basement shelter dilema

Discussion in 'General Homesteading & Building' started by erdocsg, Jun 7, 2010.

  1. erdocsg

    erdocsg Member

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    i want to make part of my basement into a fall out shelter/bomb shelter, i have the room with 3 walls concrete. the fourth is plasterboard with a door.
    what is the best way to make that as sturdy/gamma ray resistant, just buy a bunch of cinder block and pile them to the ceiling?
    and the ceiling..... it has wiring and pipes, and isnulation, but need something more substantial if i want to make it a shelter,if i want to put brick up there, would need to lay down some support pipes and pile drive into the concrete floor,etc.... any other ideas?
     
  2. Homestead Gal

    Homestead Gal Proverbs31Woman

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    Do you live in an area where a bomb can pose a threat to you? If you lived within 50-100 miles of DC, NY city or another major metro. hub. I can see why you'd want to bunker up.

    What you are wanting to do can get pretty pricey as you'd need to also have sanitation and air purification in addition to food, water, first aid and whatever you else you need to endure until the air is clear. If you have never spent a lot of time is an enclosed space, your shelter can start to feel like a prison.

    I'd like to suggest you find an alternate place to go for safety. If you have some advanced warning you can distance yourself from the immediate threat/attack. Distance is also a blessing as you are not a target for looters or others who are also trapped and desperate for your supplies. Remember Katrina? Those who left at first warning were safe. Those who stayed or were trapped were at the mercy of the storm and many fell prey to those who exploited/raped/killed the disaster victims.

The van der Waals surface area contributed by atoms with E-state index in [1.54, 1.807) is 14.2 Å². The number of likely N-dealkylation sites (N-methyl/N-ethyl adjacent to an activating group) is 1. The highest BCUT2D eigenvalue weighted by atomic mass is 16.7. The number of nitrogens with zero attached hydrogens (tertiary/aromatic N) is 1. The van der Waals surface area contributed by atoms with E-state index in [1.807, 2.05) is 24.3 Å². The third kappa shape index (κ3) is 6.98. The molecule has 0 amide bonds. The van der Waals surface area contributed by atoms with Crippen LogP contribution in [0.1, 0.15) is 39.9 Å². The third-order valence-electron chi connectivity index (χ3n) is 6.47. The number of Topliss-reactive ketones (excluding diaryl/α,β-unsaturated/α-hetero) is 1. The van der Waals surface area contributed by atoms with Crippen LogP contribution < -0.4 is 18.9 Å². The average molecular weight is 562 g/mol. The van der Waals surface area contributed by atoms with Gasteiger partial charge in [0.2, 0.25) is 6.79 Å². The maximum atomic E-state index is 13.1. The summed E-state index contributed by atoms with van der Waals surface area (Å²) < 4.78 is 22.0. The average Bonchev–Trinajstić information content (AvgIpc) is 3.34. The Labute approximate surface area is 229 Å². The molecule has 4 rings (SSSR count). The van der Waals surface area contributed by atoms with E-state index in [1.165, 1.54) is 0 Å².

It's alway good to have a Plan C when your Plan B doesn't work out. Just my 5c worth.
     

  3. allen_idaho

    allen_idaho Well-Known Member

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    assuming that your basement is almost completely underground, there should be plenty of dirt around each wall to create a strong enough barrier.

    It was suggested that the average fallout shelter from the 1950's - 1960's be covered with at least 3 feet of dirt. This is enough to cut gamma radiation in half 10 times.

    So our only problem would probably be the ceiling and any portions sticking above ground. Here is a list of possible items that could be used. Each one lists the material name and the halving thickness required to cut gamma radiation in half once.

    Lead - 0.4"
    Concrete - 2.4"
    Steel - 1"
    Soil - 3.6"
    Water - 7.2"
    Wood - 11"
    Depleted Uranium - 0.08"
    Air - 6000"

    So to get a halving factor of 10, you would need either 4" of lead, 24" of concrete, 10" of steel, 36" of soil, 72" of water, 110" of wood, or less than one inch of depleted uranium.

    What I do not have, however, is any data on the protection factor of any plastic sheeting, mylar, insulating material, etc. So who knows if there is a lighter substitute out there.
     
  4. mosquitomountainman

    mosquitomountainman I invented the internet. :rofl: